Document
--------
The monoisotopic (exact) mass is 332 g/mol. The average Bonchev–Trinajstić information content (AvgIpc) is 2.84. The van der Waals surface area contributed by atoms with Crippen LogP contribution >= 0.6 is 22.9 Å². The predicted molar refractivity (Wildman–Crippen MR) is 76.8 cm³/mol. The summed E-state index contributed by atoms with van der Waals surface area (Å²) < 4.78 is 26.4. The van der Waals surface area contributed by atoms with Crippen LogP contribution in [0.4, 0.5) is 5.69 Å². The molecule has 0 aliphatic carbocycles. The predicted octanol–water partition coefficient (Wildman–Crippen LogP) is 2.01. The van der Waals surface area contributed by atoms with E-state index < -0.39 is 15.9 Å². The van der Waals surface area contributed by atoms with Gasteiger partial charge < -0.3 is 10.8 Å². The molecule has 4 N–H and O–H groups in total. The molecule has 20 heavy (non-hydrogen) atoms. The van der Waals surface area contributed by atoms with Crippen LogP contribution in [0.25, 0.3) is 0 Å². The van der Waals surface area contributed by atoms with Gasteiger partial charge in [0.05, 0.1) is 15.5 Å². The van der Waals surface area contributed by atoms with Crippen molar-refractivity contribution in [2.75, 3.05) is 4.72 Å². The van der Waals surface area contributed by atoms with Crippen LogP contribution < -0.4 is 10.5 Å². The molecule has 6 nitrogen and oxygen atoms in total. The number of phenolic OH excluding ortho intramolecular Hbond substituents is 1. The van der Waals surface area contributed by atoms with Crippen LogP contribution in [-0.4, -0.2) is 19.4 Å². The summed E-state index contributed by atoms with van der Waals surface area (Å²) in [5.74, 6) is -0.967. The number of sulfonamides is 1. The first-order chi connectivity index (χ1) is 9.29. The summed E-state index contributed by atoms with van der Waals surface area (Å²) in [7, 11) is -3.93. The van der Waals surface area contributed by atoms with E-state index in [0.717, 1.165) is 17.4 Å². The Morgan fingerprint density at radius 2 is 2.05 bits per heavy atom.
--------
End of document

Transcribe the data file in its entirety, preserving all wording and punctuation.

The monoisotopic (exact) mass is 332 g/mol. The average Bonchev–Trinajstić information content (AvgIpc) is 2.84. The van der Waals surface area contributed by atoms with Crippen LogP contribution >= 0.6 is 22.9 Å². The predicted molar refractivity (Wildman–Crippen MR) is 76.8 cm³/mol. The summed E-state index contributed by atoms with van der Waals surface area (Å²) < 4.78 is 26.4. The van der Waals surface area contributed by atoms with Crippen LogP contribution in [0.4, 0.5) is 5.69 Å². The molecule has 0 aliphatic carbocycles. The predicted octanol–water partition coefficient (Wildman–Crippen LogP) is 2.01. The van der Waals surface area contributed by atoms with E-state index < -0.39 is 15.9 Å². The van der Waals surface area contributed by atoms with Gasteiger partial charge < -0.3 is 10.8 Å². The molecule has 4 N–H and O–H groups in total. The molecule has 20 heavy (non-hydrogen) atoms. The van der Waals surface area contributed by atoms with Crippen LogP contribution in [0.25, 0.3) is 0 Å². The van der Waals surface area contributed by atoms with Gasteiger partial charge in [0.05, 0.1) is 15.5 Å². The van der Waals surface area contributed by atoms with Crippen molar-refractivity contribution in [2.75, 3.05) is 4.72 Å². The van der Waals surface area contributed by atoms with Crippen LogP contribution < -0.4 is 10.5 Å². The molecule has 6 nitrogen and oxygen atoms in total. The number of phenolic OH excluding ortho intramolecular Hbond substituents is 1. The van der Waals surface area contributed by atoms with Crippen LogP contribution in [-0.4, -0.2) is 19.4 Å². The summed E-state index contributed by atoms with van der Waals surface area (Å²) in [5.74, 6) is -0.967. The number of sulfonamides is 1. The first-order chi connectivity index (χ1) is 9.29. The summed E-state index contributed by atoms with van der Waals surface area (Å²) in [7, 11) is -3.93. The van der Waals surface area contributed by atoms with E-state index in [0.717, 1.165) is 17.4 Å². The Morgan fingerprint density at radius 2 is 2.05 bits per heavy atom.